If you are smart and you like to have a chuckle while you read, then please do yourself a favor and don’t read David Lazar’s clever new book “Who’s Afraid of Helen of Troy: An Essay on Love” in a quiet public place. This erudite romp through romance is to be relished out loud, in the comfort of your own bed or train car—either alone or with some lucky other. Selections might even find themselves on your ex’s voicemail. If you aren’t a scholar of Greek mythology, you might want to keep your aged college texts (or Google) nearby, because you are going to (re)learn a lot. Greek tragedy, after all, has given readers their first roadmap of love.
This collection of prose poems examines the lures and ravages of love from myriad angles, through layers of Greek mythology, twentieth-century pop culture, an American songbook and the writer’s own experience. Reminding me at times of Jim Carroll and Jorge Luis Borges, it’s not always clear whether the speaker is awake or dreaming, coherent or tripping. Lazar’s drug is desire, and he wants to share the shimmery, intelligent, relentless minnows of remembrance and hybrid conjuring that swim around in his waking and sleeping, wishing and drinking heart, perhaps to make way for new muses. Parties need new guests, after all. He cleverly celebrates love, lust and loneliness over and over, and graciously smacks his lips anticipating his next dip.
Much of the pleasure in reading these poems is in the search for connection between myth and the poem’s event. A favorite, Narcissus, is a meditation on bitterness and self-absorption, beginning, “Here in the city, I only exist after it rains./I start looking for myself when the thunder begins, a head start, eyes down.” It ends: “As much as I deserve to love myself, only I am capable of spitting in my own face.”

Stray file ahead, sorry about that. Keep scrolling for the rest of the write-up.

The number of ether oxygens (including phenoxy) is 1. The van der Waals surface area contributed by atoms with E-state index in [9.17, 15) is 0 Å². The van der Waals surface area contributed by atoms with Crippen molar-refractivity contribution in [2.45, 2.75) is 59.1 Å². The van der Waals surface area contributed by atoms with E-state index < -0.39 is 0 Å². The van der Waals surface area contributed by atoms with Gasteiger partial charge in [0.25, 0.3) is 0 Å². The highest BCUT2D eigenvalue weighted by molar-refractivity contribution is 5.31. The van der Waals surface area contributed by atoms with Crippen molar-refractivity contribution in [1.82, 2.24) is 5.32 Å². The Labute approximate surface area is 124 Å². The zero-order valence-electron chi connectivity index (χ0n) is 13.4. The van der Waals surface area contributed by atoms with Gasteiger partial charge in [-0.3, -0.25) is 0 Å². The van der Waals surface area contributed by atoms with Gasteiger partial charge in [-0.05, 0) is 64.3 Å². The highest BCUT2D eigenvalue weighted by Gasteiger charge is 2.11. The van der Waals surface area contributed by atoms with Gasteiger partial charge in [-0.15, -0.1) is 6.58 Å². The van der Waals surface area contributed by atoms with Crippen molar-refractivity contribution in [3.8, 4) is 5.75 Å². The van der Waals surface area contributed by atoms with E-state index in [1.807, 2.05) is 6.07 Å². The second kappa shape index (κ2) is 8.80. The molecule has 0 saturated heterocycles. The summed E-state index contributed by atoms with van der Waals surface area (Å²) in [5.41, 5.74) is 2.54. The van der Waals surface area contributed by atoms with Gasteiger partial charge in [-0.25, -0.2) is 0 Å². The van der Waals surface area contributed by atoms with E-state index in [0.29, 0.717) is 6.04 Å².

Ouch. Love is transient, treacherous, myopic?—even blind at times. It is universal, and damn it, it’s fun to read about. If the sphinx gets you, skip around. Revel in pining, train wrecks, hilarity and loss, and food to soothe you. Enjoy the ride. (Kate Burns)
“Who’s Afraid of Helen of Troy: An Essay on Love”
By David Lazar
Etruscan Press, 72 pages, $15
David Lazar reads April 29, 7:30pm, Women and Children First Bookstore, 5233 North Clark, (773)769-9299. Free.
Toni Nealie is the Literary Editor of Newcity and the author of the essay collection “The Miles Between Me.” A Pushcart Prize nominee, her essays have appeared in Guernica Magazine, Rust Belt: Chicago, The Rumpus, The Offing, Essay Daily, Chicago Quarterly Review, Hobart, Entropy and elsewhere. She worked in magazine journalism, politics and PR in her native New Zealand, the United Kingdom and Singapore and now edits, writes and teaches in Chicago. Find her at toninealie.com and on Twitter @tnealie. She can be reached at firstname.lastname@example.org.